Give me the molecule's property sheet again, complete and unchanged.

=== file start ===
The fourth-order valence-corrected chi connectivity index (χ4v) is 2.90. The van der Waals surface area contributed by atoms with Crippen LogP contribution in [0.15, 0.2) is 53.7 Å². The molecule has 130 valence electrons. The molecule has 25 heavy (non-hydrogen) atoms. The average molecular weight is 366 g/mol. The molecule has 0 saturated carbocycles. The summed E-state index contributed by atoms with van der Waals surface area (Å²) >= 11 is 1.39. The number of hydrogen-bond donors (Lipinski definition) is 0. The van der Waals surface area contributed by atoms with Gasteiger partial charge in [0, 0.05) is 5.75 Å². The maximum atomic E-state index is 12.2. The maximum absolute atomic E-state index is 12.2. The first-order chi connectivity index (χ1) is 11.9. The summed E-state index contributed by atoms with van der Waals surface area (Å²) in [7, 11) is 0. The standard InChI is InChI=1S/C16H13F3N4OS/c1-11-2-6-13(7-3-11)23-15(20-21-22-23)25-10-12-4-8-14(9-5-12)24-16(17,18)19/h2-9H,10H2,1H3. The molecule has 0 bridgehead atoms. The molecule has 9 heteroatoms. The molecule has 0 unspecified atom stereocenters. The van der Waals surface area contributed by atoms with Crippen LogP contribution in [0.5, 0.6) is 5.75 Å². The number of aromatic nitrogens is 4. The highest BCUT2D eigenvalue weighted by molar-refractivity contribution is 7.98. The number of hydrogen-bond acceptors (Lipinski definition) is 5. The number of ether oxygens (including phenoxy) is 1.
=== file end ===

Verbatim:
The fourth-order valence-corrected chi connectivity index (χ4v) is 2.90. The van der Waals surface area contributed by atoms with Crippen LogP contribution in [0.15, 0.2) is 53.7 Å². The molecule has 130 valence electrons. The molecule has 25 heavy (non-hydrogen) atoms. The average molecular weight is 366 g/mol. The molecule has 0 saturated carbocycles. The summed E-state index contributed by atoms with van der Waals surface area (Å²) >= 11 is 1.39. The number of hydrogen-bond donors (Lipinski definition) is 0. The van der Waals surface area contributed by atoms with Gasteiger partial charge in [0, 0.05) is 5.75 Å². The maximum atomic E-state index is 12.2. The maximum absolute atomic E-state index is 12.2. The first-order chi connectivity index (χ1) is 11.9. The summed E-state index contributed by atoms with van der Waals surface area (Å²) in [7, 11) is 0. The standard InChI is InChI=1S/C16H13F3N4OS/c1-11-2-6-13(7-3-11)23-15(20-21-22-23)25-10-12-4-8-14(9-5-12)24-16(17,18)19/h2-9H,10H2,1H3. The molecule has 0 bridgehead atoms. The molecule has 9 heteroatoms. The molecule has 0 unspecified atom stereocenters. The van der Waals surface area contributed by atoms with Crippen LogP contribution in [0.5, 0.6) is 5.75 Å². The number of aromatic nitrogens is 4. The highest BCUT2D eigenvalue weighted by molar-refractivity contribution is 7.98. The number of hydrogen-bond acceptors (Lipinski definition) is 5. The number of ether oxygens (including phenoxy) is 1.